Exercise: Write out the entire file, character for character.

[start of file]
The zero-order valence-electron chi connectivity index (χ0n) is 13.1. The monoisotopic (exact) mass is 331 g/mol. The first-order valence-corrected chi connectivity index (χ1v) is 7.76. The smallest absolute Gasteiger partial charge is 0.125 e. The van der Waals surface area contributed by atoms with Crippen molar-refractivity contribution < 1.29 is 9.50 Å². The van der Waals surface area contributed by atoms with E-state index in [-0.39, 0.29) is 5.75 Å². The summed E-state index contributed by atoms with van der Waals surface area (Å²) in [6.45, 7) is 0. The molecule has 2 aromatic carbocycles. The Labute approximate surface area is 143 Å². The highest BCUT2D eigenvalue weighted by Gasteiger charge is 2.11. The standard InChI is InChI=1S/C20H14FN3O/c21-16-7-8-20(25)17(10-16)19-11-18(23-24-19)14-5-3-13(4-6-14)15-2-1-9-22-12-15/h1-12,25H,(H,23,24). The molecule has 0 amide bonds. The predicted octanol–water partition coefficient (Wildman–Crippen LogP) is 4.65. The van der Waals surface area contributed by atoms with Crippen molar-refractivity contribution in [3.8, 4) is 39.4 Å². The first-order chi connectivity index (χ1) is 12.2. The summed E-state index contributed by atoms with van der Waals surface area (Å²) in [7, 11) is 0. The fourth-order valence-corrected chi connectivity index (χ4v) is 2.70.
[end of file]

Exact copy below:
The zero-order valence-electron chi connectivity index (χ0n) is 13.1. The monoisotopic (exact) mass is 331 g/mol. The first-order valence-corrected chi connectivity index (χ1v) is 7.76. The smallest absolute Gasteiger partial charge is 0.125 e. The van der Waals surface area contributed by atoms with Crippen molar-refractivity contribution < 1.29 is 9.50 Å². The van der Waals surface area contributed by atoms with E-state index in [-0.39, 0.29) is 5.75 Å². The summed E-state index contributed by atoms with van der Waals surface area (Å²) in [6.45, 7) is 0. The molecule has 2 aromatic carbocycles. The Labute approximate surface area is 143 Å². The highest BCUT2D eigenvalue weighted by Gasteiger charge is 2.11. The standard InChI is InChI=1S/C20H14FN3O/c21-16-7-8-20(25)17(10-16)19-11-18(23-24-19)14-5-3-13(4-6-14)15-2-1-9-22-12-15/h1-12,25H,(H,23,24). The molecule has 0 amide bonds. The predicted octanol–water partition coefficient (Wildman–Crippen LogP) is 4.65. The van der Waals surface area contributed by atoms with Crippen molar-refractivity contribution in [3.8, 4) is 39.4 Å². The first-order chi connectivity index (χ1) is 12.2. The summed E-state index contributed by atoms with van der Waals surface area (Å²) in [7, 11) is 0. The fourth-order valence-corrected chi connectivity index (χ4v) is 2.70.